Creativity does not come easily to many artists. It is a gruesome and tiring process that can torture someone’s soul. For Spider One, this concept inspired him to write and direct the horror film, Allegory. The film chronicles a group of artists struggling for inspiration and creativity. When their passions become obsessions, artists begin to experience their worst nightmares as things turn to the dark side.
Allegory marks the feature film debut of Spider One, who is best known as the founder and vocalist of Powerman 5000. In a conversation with Digital Trends, Spider One talks about authenticity in art, his relationship with his brother, Rob Zombie , and why he takes up the challenge of directing Allegory.
Note: This interview has been edited for length and clarity.
Digital trends: I saw your tweet about Letterboxd. Are you on it?
Spider 1: Sure. I think I need to write an article for a Letterboxd about the influences on Allegory. So I better get to it today.
It’s such a good app. I go there for all my movies.
Yeah. The reason I started using it is [that] inevitably people say, “Hey, have you seen any good movies lately?” And I know I’ve watched 30 movies and I can’t think of any of them, so I raise my Letter box journal, like “Here. That’s what I observed.
Did you find any similarities or differences between your music fans and your movie fans?
It remains to be seen what the film’s fan base, if any, will be. [laughing]. But, you know, I think there will be a crossover. Listen, my music is expressed in a very different way than the film. But it really comes down to being that kid who grew up in the 70s and 80s, obsessed with sci-fi, horror, and comic books; it’s just ingrained in my DNA. What I’ve always hoped for with music and also now with movies is that there’s an authenticity that comes out, and I hope people can feel that. I think people do that.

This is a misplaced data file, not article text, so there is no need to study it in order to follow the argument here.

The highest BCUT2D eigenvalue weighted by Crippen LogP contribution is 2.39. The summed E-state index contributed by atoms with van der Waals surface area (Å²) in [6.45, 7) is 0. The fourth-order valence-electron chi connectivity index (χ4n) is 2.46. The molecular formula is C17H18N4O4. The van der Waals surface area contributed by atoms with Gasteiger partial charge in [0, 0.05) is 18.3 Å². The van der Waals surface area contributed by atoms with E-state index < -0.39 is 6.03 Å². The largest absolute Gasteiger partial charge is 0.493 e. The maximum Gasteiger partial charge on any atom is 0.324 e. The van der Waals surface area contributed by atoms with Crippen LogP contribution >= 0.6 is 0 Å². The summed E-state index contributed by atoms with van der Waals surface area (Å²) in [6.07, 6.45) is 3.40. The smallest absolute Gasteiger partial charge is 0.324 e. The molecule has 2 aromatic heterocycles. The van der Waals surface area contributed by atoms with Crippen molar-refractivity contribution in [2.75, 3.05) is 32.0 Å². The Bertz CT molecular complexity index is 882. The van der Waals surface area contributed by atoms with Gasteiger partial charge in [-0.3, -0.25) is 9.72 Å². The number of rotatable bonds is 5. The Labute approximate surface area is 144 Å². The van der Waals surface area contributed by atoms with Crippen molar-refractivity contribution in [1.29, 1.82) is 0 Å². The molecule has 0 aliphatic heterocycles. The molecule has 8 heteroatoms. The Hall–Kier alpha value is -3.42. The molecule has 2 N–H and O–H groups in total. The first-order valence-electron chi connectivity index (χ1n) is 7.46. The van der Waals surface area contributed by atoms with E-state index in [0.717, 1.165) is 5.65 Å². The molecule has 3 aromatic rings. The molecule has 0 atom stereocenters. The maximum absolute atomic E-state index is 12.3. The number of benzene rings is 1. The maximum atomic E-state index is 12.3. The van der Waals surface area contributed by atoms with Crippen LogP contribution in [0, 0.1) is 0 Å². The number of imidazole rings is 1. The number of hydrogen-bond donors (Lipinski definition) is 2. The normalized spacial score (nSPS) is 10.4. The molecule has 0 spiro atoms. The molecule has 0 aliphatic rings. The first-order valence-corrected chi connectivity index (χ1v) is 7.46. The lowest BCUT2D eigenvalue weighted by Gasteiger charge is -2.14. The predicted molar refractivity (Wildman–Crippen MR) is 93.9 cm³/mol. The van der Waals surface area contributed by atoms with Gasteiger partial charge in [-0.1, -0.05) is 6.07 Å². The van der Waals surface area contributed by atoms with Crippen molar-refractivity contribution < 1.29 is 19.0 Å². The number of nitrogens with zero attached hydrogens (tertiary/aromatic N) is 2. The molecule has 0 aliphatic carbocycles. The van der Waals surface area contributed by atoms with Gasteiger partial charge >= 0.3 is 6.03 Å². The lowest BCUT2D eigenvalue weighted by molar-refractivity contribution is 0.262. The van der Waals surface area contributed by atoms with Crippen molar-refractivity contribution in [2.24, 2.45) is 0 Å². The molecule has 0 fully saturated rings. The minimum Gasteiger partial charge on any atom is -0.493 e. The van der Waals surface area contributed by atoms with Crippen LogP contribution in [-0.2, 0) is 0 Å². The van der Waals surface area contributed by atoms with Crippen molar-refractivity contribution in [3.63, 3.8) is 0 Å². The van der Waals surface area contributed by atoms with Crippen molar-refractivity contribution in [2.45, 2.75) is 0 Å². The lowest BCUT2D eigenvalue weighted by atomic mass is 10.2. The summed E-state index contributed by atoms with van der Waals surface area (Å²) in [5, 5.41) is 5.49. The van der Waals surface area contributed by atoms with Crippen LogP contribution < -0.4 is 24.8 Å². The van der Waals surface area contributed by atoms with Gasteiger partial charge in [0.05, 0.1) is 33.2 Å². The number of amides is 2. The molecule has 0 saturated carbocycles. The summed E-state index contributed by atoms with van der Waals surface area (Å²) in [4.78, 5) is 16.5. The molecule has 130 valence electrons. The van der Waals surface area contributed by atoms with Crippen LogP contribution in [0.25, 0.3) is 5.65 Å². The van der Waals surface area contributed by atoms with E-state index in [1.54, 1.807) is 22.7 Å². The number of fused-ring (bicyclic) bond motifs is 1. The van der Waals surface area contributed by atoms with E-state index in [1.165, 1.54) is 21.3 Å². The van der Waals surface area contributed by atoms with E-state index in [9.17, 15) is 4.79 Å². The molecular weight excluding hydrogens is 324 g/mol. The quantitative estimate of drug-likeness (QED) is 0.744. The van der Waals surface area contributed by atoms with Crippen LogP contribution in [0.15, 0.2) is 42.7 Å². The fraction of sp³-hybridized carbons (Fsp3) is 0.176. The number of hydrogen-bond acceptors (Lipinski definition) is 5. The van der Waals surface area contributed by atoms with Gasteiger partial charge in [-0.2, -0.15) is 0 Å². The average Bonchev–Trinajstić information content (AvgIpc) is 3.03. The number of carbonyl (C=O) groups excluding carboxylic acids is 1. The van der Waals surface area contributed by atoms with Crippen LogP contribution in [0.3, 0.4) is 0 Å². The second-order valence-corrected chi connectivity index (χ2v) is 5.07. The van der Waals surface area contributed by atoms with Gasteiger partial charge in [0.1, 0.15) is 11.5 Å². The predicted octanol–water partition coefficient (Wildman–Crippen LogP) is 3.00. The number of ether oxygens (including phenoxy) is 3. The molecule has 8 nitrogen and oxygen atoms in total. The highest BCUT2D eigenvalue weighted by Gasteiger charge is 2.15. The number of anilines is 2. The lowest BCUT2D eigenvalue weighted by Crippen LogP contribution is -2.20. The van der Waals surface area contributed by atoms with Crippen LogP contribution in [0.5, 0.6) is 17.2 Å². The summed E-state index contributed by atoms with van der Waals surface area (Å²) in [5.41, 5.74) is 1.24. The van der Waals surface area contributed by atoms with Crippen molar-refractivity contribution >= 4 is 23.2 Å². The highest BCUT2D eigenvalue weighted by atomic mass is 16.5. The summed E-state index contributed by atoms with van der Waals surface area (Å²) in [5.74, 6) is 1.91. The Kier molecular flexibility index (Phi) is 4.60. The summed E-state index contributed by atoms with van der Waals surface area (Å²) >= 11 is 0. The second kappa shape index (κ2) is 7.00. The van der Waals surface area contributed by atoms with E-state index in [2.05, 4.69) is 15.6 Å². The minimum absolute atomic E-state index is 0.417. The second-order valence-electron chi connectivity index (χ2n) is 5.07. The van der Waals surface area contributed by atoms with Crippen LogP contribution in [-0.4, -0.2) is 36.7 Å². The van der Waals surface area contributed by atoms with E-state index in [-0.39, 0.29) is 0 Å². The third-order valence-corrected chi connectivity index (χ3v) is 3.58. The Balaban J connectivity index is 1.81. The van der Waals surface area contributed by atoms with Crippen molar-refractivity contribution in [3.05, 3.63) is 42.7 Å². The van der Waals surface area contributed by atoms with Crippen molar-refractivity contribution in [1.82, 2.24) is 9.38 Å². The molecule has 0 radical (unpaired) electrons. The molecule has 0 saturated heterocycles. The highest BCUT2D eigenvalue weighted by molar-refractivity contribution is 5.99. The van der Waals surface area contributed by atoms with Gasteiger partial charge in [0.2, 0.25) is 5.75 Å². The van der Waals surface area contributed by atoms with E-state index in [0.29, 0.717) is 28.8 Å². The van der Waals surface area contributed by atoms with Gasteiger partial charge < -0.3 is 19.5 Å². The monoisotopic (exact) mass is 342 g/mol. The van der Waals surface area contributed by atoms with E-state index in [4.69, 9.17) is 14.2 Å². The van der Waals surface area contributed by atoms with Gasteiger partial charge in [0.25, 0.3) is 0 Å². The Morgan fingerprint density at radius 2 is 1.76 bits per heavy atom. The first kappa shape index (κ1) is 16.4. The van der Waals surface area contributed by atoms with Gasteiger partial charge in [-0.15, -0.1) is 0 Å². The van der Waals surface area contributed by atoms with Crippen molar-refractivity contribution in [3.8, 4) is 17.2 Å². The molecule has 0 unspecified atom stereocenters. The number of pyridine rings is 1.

I think people have really good bullshit detectors and can tell when a person creating content really means it and is in a sense, “one of them.” I think that’s what’s so fun about living in this genre world. It’s more than making a movie or writing a song. It’s community, and it’s not a passive experience. It’s something that people really get into, which I think is really exciting.
Allegory is a collection of stories about a group of artists and their obsessions. The connecting line says, “They manifest monsters, demons, and death.” Where did this idea originally come from?
It comes from living a creative life and trying to exist as a creative person, which is a hard thing to do. What comes with it are tons of self-doubt, tons of wrestling with your own ego and insecurities, and how art shares so many properties with horror. Even the descriptive terms we use for artists are very close to the vernacular of horror. We describe artists as being tortured, suffering and selling their souls. These are all horror concepts. So both worlds really made sense to me.
I think whether you’re an artist or not, I think everyone can relate to the struggles of being human and the struggles of doubting themselves or whatever. I think it’s a very relevant idea. But put into the kind of absurdity of art, which in itself is an absurd concept, I think it’s really ripe for this idea to take the next step and not just have an overt personal conflict but monstrous possessive threats. Yeah, that was a really exciting idea to follow.